Columbus C. (“C.C.”) Fuller was born October 1867 in Nelson, Ohio, but lived for many years in Bozeman, Montana.  Following studies at Hiram College and the American Institute for Sacred Literature, Fuller worked as a civil engineer with the Northern Pacific Railroad 1889-90 assisting with construction of the “Butte Short Line.”  He later entered into the wholesale fruit and produce business in Bozeman with his brother, George Fuller.  The business was “caught in the panic of 1893” and the brothers had to sell the business.  He was president of the Montana Christian Endeavor Union 1893-4.

Fuller married first Sarah Isabella “Belle” Tucker in 1894.  He married second Julia B. McKee in 1901.  Julia was a daughter of a Presbyterian clergyman and high school teacher.

The Fullers received a call to be missionaries with the American Board of Commissioners for Foreign Missions (American Board).  They arrived at the Mount Silinda (Mt. Selinda) Mission in Southern Rhodesia (Zimbabwe) in 1902, where “C.C.” Fuller established the industrial department. Just one year after arriving, he was able to build and begin operations of a sawmill for the mission. Machinery for the mill was hauled by ox teams and a steam engine he assembled from Beira, Portuguese East Africa (Mozambique) – a trek of over 200 miles.

The Fullers served as missionaries at both Mt. Selinda and Chikore missions until 1932.  He died in Los Angeles, California, July 1952.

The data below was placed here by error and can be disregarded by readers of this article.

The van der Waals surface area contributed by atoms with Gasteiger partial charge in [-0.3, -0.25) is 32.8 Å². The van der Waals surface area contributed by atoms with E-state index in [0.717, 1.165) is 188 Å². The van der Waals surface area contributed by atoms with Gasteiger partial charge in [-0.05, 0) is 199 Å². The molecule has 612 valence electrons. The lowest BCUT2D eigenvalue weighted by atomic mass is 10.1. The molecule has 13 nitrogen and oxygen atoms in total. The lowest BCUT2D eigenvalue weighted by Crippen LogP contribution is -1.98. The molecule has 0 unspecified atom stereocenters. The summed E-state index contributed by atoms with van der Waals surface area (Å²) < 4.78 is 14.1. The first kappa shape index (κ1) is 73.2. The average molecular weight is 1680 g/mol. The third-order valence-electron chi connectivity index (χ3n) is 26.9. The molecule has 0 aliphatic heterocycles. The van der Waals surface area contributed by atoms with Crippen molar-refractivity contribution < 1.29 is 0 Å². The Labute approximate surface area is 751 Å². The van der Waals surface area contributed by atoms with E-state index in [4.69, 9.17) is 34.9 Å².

References

  • The Missionary Herald, Vol. 98 (1902), p. 233
  • Fuller, William Hyslop, “Genealogy of some descendants of Edward Fuller of the Mayflower”(1910).
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  • Mark Loomis
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Arthur Jerome Orner

Arthur Jerome Orner

(1888 – 1954)

Arthur Jerome Orner was born March 1888 in Port Jervis, New York.  He grew up in New York City and Philadelphia, where he attended the Northeast Manual Training School (Edison High School).  Mr. Orner joined the American Board of Commissioners for Foreign Missions (American Board’s) Mt. Silinda (Selinda) Mission in 1909 at the relatively young age of twenty-one.  Other than brief periods of furlough in the US, Orner would spend the rest of his life in Southern Rhodesia (Zimbabwe).